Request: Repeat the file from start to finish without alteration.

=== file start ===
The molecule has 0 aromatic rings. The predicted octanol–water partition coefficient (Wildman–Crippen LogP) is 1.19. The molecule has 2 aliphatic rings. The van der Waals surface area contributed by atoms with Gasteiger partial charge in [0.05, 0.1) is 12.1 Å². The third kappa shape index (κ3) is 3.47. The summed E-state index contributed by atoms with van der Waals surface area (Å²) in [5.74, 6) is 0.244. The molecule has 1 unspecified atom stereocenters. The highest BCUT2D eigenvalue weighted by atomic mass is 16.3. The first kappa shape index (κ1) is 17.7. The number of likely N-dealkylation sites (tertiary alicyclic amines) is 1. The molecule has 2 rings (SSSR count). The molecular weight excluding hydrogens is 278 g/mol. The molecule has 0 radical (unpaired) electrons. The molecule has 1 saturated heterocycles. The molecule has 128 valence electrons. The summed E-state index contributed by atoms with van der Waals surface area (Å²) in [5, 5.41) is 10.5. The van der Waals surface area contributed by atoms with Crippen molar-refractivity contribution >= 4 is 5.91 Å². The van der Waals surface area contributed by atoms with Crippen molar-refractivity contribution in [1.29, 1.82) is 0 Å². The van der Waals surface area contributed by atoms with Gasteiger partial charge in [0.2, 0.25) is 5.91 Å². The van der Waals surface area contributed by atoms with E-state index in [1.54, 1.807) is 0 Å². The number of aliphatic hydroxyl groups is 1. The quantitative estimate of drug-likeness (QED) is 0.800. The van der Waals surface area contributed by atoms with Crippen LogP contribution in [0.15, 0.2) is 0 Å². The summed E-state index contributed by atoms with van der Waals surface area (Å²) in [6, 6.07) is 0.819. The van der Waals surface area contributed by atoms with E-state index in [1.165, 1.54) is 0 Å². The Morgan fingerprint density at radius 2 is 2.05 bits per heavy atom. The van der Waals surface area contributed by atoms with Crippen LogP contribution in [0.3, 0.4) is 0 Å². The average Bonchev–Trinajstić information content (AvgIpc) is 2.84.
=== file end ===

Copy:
The molecule has 0 aromatic rings. The predicted octanol–water partition coefficient (Wildman–Crippen LogP) is 1.19. The molecule has 2 aliphatic rings. The van der Waals surface area contributed by atoms with Gasteiger partial charge in [0.05, 0.1) is 12.1 Å². The third kappa shape index (κ3) is 3.47. The summed E-state index contributed by atoms with van der Waals surface area (Å²) in [5.74, 6) is 0.244. The molecule has 1 unspecified atom stereocenters. The highest BCUT2D eigenvalue weighted by atomic mass is 16.3. The first kappa shape index (κ1) is 17.7. The number of likely N-dealkylation sites (tertiary alicyclic amines) is 1. The molecule has 2 rings (SSSR count). The molecular weight excluding hydrogens is 278 g/mol. The molecule has 0 radical (unpaired) electrons. The molecule has 1 saturated heterocycles. The molecule has 128 valence electrons. The summed E-state index contributed by atoms with van der Waals surface area (Å²) in [5, 5.41) is 10.5. The van der Waals surface area contributed by atoms with Crippen molar-refractivity contribution >= 4 is 5.91 Å². The van der Waals surface area contributed by atoms with Crippen molar-refractivity contribution in [1.29, 1.82) is 0 Å². The van der Waals surface area contributed by atoms with Gasteiger partial charge in [0.2, 0.25) is 5.91 Å². The van der Waals surface area contributed by atoms with E-state index in [1.54, 1.807) is 0 Å². The number of aliphatic hydroxyl groups is 1. The quantitative estimate of drug-likeness (QED) is 0.800. The van der Waals surface area contributed by atoms with Crippen LogP contribution in [0.15, 0.2) is 0 Å². The summed E-state index contributed by atoms with van der Waals surface area (Å²) in [6, 6.07) is 0.819. The van der Waals surface area contributed by atoms with E-state index in [1.165, 1.54) is 0 Å². The Morgan fingerprint density at radius 2 is 2.05 bits per heavy atom. The van der Waals surface area contributed by atoms with Crippen LogP contribution in [0.3, 0.4) is 0 Å². The average Bonchev–Trinajstić information content (AvgIpc) is 2.84.